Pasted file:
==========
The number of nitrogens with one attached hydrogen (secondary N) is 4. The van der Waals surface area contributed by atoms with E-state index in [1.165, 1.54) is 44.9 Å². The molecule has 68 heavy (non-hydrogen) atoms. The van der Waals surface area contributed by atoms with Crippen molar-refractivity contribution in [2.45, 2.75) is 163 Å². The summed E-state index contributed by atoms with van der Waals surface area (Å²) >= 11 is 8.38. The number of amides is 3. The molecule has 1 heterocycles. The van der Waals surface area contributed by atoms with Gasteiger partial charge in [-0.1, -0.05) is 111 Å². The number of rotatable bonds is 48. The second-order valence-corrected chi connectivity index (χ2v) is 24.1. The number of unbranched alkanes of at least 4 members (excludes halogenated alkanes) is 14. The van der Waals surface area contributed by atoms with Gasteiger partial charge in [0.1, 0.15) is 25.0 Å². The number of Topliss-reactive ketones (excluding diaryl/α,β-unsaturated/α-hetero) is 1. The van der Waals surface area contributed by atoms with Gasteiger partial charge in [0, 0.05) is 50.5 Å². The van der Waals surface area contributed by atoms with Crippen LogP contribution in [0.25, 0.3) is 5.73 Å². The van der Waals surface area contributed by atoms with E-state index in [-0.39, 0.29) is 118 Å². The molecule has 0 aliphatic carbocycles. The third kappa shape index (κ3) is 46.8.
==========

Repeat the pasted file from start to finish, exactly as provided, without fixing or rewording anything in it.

The number of nitrogens with one attached hydrogen (secondary N) is 4. The van der Waals surface area contributed by atoms with E-state index in [1.165, 1.54) is 44.9 Å². The molecule has 68 heavy (non-hydrogen) atoms. The van der Waals surface area contributed by atoms with Crippen molar-refractivity contribution in [2.45, 2.75) is 163 Å². The summed E-state index contributed by atoms with van der Waals surface area (Å²) >= 11 is 8.38. The number of amides is 3. The molecule has 1 heterocycles. The van der Waals surface area contributed by atoms with Gasteiger partial charge in [-0.1, -0.05) is 111 Å². The number of rotatable bonds is 48. The second-order valence-corrected chi connectivity index (χ2v) is 24.1. The number of unbranched alkanes of at least 4 members (excludes halogenated alkanes) is 14. The van der Waals surface area contributed by atoms with Gasteiger partial charge in [0.1, 0.15) is 25.0 Å². The number of Topliss-reactive ketones (excluding diaryl/α,β-unsaturated/α-hetero) is 1. The van der Waals surface area contributed by atoms with Gasteiger partial charge in [0, 0.05) is 50.5 Å². The van der Waals surface area contributed by atoms with Crippen LogP contribution in [0.25, 0.3) is 5.73 Å². The van der Waals surface area contributed by atoms with E-state index in [-0.39, 0.29) is 118 Å². The molecule has 0 aliphatic carbocycles. The third kappa shape index (κ3) is 46.8.